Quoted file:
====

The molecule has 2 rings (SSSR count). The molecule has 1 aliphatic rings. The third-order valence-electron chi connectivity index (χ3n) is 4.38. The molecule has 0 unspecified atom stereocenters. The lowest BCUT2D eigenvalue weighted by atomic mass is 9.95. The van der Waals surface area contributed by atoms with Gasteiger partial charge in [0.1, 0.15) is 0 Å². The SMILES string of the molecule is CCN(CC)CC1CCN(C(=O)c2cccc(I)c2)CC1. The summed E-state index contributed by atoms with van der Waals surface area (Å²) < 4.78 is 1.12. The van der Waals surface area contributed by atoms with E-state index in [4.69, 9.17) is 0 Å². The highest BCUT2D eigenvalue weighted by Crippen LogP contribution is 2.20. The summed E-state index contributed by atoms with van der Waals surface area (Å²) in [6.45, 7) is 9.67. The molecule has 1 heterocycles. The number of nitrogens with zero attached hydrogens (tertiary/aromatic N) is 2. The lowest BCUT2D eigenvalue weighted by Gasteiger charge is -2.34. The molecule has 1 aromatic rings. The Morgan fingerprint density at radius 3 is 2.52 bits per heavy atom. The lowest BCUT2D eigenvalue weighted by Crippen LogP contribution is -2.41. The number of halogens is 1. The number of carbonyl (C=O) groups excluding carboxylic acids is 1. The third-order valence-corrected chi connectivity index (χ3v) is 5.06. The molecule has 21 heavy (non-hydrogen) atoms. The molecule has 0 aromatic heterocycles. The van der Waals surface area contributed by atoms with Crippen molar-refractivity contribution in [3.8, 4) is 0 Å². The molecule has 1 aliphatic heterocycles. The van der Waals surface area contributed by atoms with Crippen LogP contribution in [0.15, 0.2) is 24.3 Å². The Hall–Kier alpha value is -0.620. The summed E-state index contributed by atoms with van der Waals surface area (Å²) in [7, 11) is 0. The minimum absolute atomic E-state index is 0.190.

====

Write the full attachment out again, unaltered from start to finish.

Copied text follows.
The molecule has 2 rings (SSSR count). The molecule has 1 aliphatic rings. The third-order valence-electron chi connectivity index (χ3n) is 4.38. The molecule has 0 unspecified atom stereocenters. The lowest BCUT2D eigenvalue weighted by atomic mass is 9.95. The van der Waals surface area contributed by atoms with Gasteiger partial charge in [0.1, 0.15) is 0 Å². The SMILES string of the molecule is CCN(CC)CC1CCN(C(=O)c2cccc(I)c2)CC1. The summed E-state index contributed by atoms with van der Waals surface area (Å²) < 4.78 is 1.12. The van der Waals surface area contributed by atoms with E-state index in [4.69, 9.17) is 0 Å². The highest BCUT2D eigenvalue weighted by Crippen LogP contribution is 2.20. The summed E-state index contributed by atoms with van der Waals surface area (Å²) in [6.45, 7) is 9.67. The molecule has 1 heterocycles. The number of nitrogens with zero attached hydrogens (tertiary/aromatic N) is 2. The lowest BCUT2D eigenvalue weighted by Gasteiger charge is -2.34. The molecule has 1 aromatic rings. The Morgan fingerprint density at radius 3 is 2.52 bits per heavy atom. The lowest BCUT2D eigenvalue weighted by Crippen LogP contribution is -2.41. The number of halogens is 1. The number of carbonyl (C=O) groups excluding carboxylic acids is 1. The third-order valence-corrected chi connectivity index (χ3v) is 5.06. The molecule has 21 heavy (non-hydrogen) atoms. The molecule has 0 aromatic heterocycles. The van der Waals surface area contributed by atoms with Crippen molar-refractivity contribution in [3.8, 4) is 0 Å². The molecule has 1 aliphatic heterocycles. The van der Waals surface area contributed by atoms with Crippen LogP contribution in [0.15, 0.2) is 24.3 Å². The Hall–Kier alpha value is -0.620. The summed E-state index contributed by atoms with van der Waals surface area (Å²) in [7, 11) is 0. The minimum absolute atomic E-state index is 0.190.